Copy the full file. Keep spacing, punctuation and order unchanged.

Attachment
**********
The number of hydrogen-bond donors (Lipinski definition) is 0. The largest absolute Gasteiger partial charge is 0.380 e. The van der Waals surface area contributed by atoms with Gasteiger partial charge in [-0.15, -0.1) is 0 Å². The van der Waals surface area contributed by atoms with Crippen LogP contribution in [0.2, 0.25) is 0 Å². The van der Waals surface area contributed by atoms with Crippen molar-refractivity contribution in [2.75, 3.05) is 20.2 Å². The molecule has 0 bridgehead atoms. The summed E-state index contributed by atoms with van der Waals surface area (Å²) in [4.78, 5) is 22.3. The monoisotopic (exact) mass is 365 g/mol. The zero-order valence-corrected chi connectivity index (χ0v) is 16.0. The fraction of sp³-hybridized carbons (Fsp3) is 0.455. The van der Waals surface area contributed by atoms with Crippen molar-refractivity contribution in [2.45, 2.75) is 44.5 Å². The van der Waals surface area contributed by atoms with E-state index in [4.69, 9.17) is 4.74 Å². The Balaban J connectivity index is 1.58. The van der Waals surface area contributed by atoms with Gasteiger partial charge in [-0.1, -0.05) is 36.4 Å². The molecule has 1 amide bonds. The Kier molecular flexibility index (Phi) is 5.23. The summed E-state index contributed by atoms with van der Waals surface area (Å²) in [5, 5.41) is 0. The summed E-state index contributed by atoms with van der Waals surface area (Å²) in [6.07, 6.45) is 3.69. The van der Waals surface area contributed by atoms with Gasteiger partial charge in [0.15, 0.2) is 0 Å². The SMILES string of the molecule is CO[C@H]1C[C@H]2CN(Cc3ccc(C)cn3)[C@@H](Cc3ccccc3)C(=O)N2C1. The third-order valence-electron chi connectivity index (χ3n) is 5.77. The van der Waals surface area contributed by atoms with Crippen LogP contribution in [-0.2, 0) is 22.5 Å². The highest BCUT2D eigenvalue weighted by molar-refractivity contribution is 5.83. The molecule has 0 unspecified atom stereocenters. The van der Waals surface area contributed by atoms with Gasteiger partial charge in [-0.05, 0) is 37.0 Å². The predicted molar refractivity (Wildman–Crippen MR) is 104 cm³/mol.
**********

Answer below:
The number of hydrogen-bond donors (Lipinski definition) is 0. The largest absolute Gasteiger partial charge is 0.380 e. The van der Waals surface area contributed by atoms with Gasteiger partial charge in [-0.15, -0.1) is 0 Å². The van der Waals surface area contributed by atoms with Crippen LogP contribution in [0.2, 0.25) is 0 Å². The van der Waals surface area contributed by atoms with Crippen molar-refractivity contribution in [2.75, 3.05) is 20.2 Å². The molecule has 0 bridgehead atoms. The summed E-state index contributed by atoms with van der Waals surface area (Å²) in [4.78, 5) is 22.3. The monoisotopic (exact) mass is 365 g/mol. The zero-order valence-corrected chi connectivity index (χ0v) is 16.0. The fraction of sp³-hybridized carbons (Fsp3) is 0.455. The van der Waals surface area contributed by atoms with Crippen molar-refractivity contribution in [2.45, 2.75) is 44.5 Å². The van der Waals surface area contributed by atoms with E-state index in [4.69, 9.17) is 4.74 Å². The Balaban J connectivity index is 1.58. The van der Waals surface area contributed by atoms with Gasteiger partial charge in [-0.1, -0.05) is 36.4 Å². The molecule has 1 amide bonds. The Kier molecular flexibility index (Phi) is 5.23. The summed E-state index contributed by atoms with van der Waals surface area (Å²) in [5, 5.41) is 0. The summed E-state index contributed by atoms with van der Waals surface area (Å²) in [6.07, 6.45) is 3.69. The van der Waals surface area contributed by atoms with Gasteiger partial charge in [0.15, 0.2) is 0 Å². The SMILES string of the molecule is CO[C@H]1C[C@H]2CN(Cc3ccc(C)cn3)[C@@H](Cc3ccccc3)C(=O)N2C1. The third-order valence-electron chi connectivity index (χ3n) is 5.77. The van der Waals surface area contributed by atoms with Crippen LogP contribution in [-0.2, 0) is 22.5 Å². The highest BCUT2D eigenvalue weighted by molar-refractivity contribution is 5.83. The molecule has 0 unspecified atom stereocenters. The van der Waals surface area contributed by atoms with Gasteiger partial charge in [-0.05, 0) is 37.0 Å². The predicted molar refractivity (Wildman–Crippen MR) is 104 cm³/mol.